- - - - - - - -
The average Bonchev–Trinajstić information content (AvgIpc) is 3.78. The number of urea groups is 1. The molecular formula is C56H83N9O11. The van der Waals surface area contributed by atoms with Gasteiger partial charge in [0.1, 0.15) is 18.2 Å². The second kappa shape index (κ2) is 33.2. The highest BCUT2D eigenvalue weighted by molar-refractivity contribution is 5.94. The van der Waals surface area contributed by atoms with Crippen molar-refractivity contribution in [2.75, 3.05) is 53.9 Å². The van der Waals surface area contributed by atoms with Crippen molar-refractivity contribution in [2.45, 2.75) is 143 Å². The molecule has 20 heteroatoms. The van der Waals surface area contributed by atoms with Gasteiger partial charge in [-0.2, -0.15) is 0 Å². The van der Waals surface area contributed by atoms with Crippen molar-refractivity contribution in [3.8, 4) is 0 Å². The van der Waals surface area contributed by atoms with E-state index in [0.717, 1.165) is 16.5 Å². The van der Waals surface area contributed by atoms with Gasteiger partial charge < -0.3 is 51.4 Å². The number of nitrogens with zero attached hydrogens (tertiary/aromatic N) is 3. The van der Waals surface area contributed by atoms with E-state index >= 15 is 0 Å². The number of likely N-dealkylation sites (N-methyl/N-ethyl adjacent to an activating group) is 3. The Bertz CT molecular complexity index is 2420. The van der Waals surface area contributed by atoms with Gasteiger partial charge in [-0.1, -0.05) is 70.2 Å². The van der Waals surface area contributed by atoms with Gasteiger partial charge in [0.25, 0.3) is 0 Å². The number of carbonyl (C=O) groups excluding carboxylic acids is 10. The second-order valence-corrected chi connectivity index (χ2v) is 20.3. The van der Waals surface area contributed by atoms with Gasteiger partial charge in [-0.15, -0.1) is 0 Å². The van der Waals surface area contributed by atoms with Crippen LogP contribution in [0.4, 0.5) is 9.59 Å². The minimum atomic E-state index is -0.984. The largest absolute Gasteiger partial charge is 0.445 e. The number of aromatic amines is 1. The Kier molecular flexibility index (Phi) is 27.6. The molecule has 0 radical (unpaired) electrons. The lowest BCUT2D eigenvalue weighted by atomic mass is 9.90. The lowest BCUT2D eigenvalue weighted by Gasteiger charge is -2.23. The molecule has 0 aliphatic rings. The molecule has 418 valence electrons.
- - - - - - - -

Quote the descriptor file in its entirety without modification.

The average Bonchev–Trinajstić information content (AvgIpc) is 3.78. The number of urea groups is 1. The molecular formula is C56H83N9O11. The van der Waals surface area contributed by atoms with Gasteiger partial charge in [0.1, 0.15) is 18.2 Å². The second kappa shape index (κ2) is 33.2. The highest BCUT2D eigenvalue weighted by molar-refractivity contribution is 5.94. The van der Waals surface area contributed by atoms with Crippen molar-refractivity contribution in [2.75, 3.05) is 53.9 Å². The van der Waals surface area contributed by atoms with Crippen molar-refractivity contribution in [2.45, 2.75) is 143 Å². The molecule has 20 heteroatoms. The van der Waals surface area contributed by atoms with Gasteiger partial charge in [-0.2, -0.15) is 0 Å². The van der Waals surface area contributed by atoms with Crippen molar-refractivity contribution in [3.8, 4) is 0 Å². The van der Waals surface area contributed by atoms with E-state index in [0.717, 1.165) is 16.5 Å². The van der Waals surface area contributed by atoms with Gasteiger partial charge < -0.3 is 51.4 Å². The number of nitrogens with zero attached hydrogens (tertiary/aromatic N) is 3. The van der Waals surface area contributed by atoms with E-state index >= 15 is 0 Å². The number of likely N-dealkylation sites (N-methyl/N-ethyl adjacent to an activating group) is 3. The Bertz CT molecular complexity index is 2420. The van der Waals surface area contributed by atoms with Gasteiger partial charge in [-0.1, -0.05) is 70.2 Å². The van der Waals surface area contributed by atoms with Gasteiger partial charge in [0.25, 0.3) is 0 Å². The number of carbonyl (C=O) groups excluding carboxylic acids is 10. The second-order valence-corrected chi connectivity index (χ2v) is 20.3. The van der Waals surface area contributed by atoms with Gasteiger partial charge in [-0.15, -0.1) is 0 Å². The van der Waals surface area contributed by atoms with Crippen LogP contribution in [0.4, 0.5) is 9.59 Å². The minimum atomic E-state index is -0.984. The largest absolute Gasteiger partial charge is 0.445 e. The number of aromatic amines is 1. The Kier molecular flexibility index (Phi) is 27.6. The molecule has 0 radical (unpaired) electrons. The lowest BCUT2D eigenvalue weighted by atomic mass is 9.90. The lowest BCUT2D eigenvalue weighted by Gasteiger charge is -2.23. The molecule has 0 aliphatic rings. The molecule has 418 valence electrons.